The panic which, like an epidemic transport, seized upon all classes of men during the excesses consequent upon the French Revolution, is gradually giving place to sanity. It has ceased to be believed, that whole generations of mankind ought to consign themselves to a hopeless inheritance of ignorance and misery, because a nation of men who had been dupes and slaves for centuries, were incapable of conducting themselves with the wisdom and tranquillity of freemen so soon as some of their fetters were partially loosened. That their con

of fiction and poetry have been over hadowed by the same infectious gloom. But mankind appear to me to be emerging from their trance. I am aware, methinks, of a slow, gradual, silent change. In that belief I have composed the following Poem.

duct could not have been marked by any other charac-kind into a security of everlasting triumph. Our works ters than ferocity and thoughtlessness, is the historical fact from which liberty derives all its recommendations, and falsehood the worst features of its deformity. There is a reflux in the tide of human things which bears the shipwrecked hopes of men into a secure haven, after the storms are past. Methinks, those who now live have survived an age of despair.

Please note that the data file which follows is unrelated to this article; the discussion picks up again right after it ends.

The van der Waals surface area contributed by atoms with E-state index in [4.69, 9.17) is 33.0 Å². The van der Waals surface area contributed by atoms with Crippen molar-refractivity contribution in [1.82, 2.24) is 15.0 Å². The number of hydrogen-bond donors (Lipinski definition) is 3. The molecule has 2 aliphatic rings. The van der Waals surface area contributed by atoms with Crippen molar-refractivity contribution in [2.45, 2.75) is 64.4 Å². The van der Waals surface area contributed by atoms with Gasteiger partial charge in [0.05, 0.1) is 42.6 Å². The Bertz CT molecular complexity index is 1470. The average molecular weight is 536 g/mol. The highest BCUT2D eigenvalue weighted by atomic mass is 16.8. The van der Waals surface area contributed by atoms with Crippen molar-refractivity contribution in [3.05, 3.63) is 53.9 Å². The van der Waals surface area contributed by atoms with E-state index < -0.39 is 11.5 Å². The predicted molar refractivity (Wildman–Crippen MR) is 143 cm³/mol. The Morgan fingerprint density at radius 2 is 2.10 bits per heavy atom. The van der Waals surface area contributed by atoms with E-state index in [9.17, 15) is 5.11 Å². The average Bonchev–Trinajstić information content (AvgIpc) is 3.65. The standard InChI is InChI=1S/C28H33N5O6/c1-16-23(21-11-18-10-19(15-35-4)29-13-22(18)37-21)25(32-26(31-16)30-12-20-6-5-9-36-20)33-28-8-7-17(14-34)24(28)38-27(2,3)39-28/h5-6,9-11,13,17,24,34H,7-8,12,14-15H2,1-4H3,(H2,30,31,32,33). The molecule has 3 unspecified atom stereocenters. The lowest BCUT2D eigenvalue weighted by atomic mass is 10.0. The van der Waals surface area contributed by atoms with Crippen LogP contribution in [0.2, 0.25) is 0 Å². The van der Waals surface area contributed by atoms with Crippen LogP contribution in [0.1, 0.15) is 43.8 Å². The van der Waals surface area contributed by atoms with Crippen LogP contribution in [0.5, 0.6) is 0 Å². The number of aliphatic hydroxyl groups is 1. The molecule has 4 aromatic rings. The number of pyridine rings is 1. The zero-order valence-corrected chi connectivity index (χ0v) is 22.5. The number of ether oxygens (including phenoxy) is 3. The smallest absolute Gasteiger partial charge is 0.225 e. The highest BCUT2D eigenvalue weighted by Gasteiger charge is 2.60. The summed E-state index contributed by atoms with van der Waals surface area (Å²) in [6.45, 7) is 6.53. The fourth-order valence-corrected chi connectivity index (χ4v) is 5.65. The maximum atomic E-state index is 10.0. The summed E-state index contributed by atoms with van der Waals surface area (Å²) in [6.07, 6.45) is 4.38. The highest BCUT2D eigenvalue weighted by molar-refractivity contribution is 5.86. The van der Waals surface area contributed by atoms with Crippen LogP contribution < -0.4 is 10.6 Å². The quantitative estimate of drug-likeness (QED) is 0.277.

The French Revolution may be considered as one of those manifestations of a general state of feeling among civilized mankind, produced by a defect of correspondence between the knowledge existing in society and the improvement, or gradual abolition of political institutions. The year 1788 may be assumed as the epoch of one of the most important crises produced by this feeling. The sympathies connected with that event extended to every bosom. The most generous and amiable natures were those which participated the most extensively in these sympathies. But such a degree of unmingled good was expected, as it was impossible to realize. If the Revolution had been in every respect prosperous, then misrule and superstition would lose half their claims to our abhorrence, as fetters which the captive can unlock with the slightest motion of his fingers, and which do not eat with poisonous rust into the soul. The revulsion occasioned by the atrocities of the demagogues and the re-establishment of successive tyrannies in France was terrible, and felt in the remotest corner of the civilized world. Could they listen to the plea of reason who had groaned under the calamities of a social state, according to the provisions of which, one man riots in luxury whilst another famishes for want of bread? Can he who the day before was a trampled slave, suddenly become liberal-minded, forbearing, and independent? This is the consequence of the habits of a state of society to be produced by resolute perseverance and indefatigable hope, and longsuffering and long-believing courage, and the systematic efforts of generations of men of intellect and virtue. Such is the lesson which experience teaches now. But on the first reverses of hope in the progress of French liberty, the sanguine eagerness for good overleapt the solution of these questions, and for a time extinguished itself in the unexpectedness of their result. Thus many of the most ardent and tender-hearted of the worshippers of public good, have been morally ruined by what a partial glimpse of the events they deplored, appeared to show as the melancholy desolation of all their cherished hopes. Hence gloom and misanthropy have become the characteristics of the age in which we live, the solace of a disappointment that unconsciously finds relief only in the wilful exaggeration of its own despair. This influence has tainted the literature of the age with the hopelessness of the minds from which it flows. Metaphysics, and inquiries into moral and political science, have become little else than vain attempts to revive exploded superstitions, or sophisms like those of Mr Malthus, calculated to lull the oppressors of manI ought to except Sir W. Drummond's Academical Questions; a volume of very acute and powerful metaphysical criticism.